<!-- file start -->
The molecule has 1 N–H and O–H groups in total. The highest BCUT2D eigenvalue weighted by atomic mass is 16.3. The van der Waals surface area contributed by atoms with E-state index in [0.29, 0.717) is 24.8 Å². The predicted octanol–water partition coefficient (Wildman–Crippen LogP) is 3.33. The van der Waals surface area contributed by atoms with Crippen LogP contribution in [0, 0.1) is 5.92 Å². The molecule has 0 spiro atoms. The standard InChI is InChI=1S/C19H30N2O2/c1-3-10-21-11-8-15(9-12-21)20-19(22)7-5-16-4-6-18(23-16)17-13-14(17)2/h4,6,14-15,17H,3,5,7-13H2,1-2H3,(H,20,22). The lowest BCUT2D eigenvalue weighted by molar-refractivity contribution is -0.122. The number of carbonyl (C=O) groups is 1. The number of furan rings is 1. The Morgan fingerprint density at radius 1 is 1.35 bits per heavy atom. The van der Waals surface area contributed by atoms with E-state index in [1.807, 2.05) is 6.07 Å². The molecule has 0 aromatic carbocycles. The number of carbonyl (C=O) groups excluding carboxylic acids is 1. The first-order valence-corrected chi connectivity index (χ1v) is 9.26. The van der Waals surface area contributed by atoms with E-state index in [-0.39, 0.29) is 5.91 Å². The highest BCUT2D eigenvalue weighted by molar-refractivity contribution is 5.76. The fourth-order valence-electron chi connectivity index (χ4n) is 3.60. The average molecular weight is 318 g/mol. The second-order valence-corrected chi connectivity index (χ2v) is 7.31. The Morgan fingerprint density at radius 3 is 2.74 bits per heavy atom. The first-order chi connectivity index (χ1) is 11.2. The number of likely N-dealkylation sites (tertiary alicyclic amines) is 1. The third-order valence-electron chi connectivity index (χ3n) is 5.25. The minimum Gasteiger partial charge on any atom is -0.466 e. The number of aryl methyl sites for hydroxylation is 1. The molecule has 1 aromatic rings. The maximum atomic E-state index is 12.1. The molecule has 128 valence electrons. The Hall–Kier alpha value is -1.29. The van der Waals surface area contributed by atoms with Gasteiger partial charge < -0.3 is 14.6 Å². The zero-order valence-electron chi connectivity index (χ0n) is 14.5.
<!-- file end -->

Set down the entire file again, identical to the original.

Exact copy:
The molecule has 1 N–H and O–H groups in total. The highest BCUT2D eigenvalue weighted by atomic mass is 16.3. The van der Waals surface area contributed by atoms with E-state index in [0.29, 0.717) is 24.8 Å². The predicted octanol–water partition coefficient (Wildman–Crippen LogP) is 3.33. The van der Waals surface area contributed by atoms with Crippen LogP contribution in [0, 0.1) is 5.92 Å². The molecule has 0 spiro atoms. The standard InChI is InChI=1S/C19H30N2O2/c1-3-10-21-11-8-15(9-12-21)20-19(22)7-5-16-4-6-18(23-16)17-13-14(17)2/h4,6,14-15,17H,3,5,7-13H2,1-2H3,(H,20,22). The lowest BCUT2D eigenvalue weighted by molar-refractivity contribution is -0.122. The number of carbonyl (C=O) groups is 1. The number of furan rings is 1. The Morgan fingerprint density at radius 1 is 1.35 bits per heavy atom. The van der Waals surface area contributed by atoms with E-state index in [1.807, 2.05) is 6.07 Å². The molecule has 0 aromatic carbocycles. The number of carbonyl (C=O) groups excluding carboxylic acids is 1. The first-order valence-corrected chi connectivity index (χ1v) is 9.26. The van der Waals surface area contributed by atoms with E-state index in [-0.39, 0.29) is 5.91 Å². The highest BCUT2D eigenvalue weighted by molar-refractivity contribution is 5.76. The fourth-order valence-electron chi connectivity index (χ4n) is 3.60. The average molecular weight is 318 g/mol. The second-order valence-corrected chi connectivity index (χ2v) is 7.31. The Morgan fingerprint density at radius 3 is 2.74 bits per heavy atom. The first-order chi connectivity index (χ1) is 11.2. The number of likely N-dealkylation sites (tertiary alicyclic amines) is 1. The third-order valence-electron chi connectivity index (χ3n) is 5.25. The minimum Gasteiger partial charge on any atom is -0.466 e. The number of aryl methyl sites for hydroxylation is 1. The molecule has 1 aromatic rings. The maximum atomic E-state index is 12.1. The molecule has 128 valence electrons. The Hall–Kier alpha value is -1.29. The van der Waals surface area contributed by atoms with Gasteiger partial charge < -0.3 is 14.6 Å². The zero-order valence-electron chi connectivity index (χ0n) is 14.5.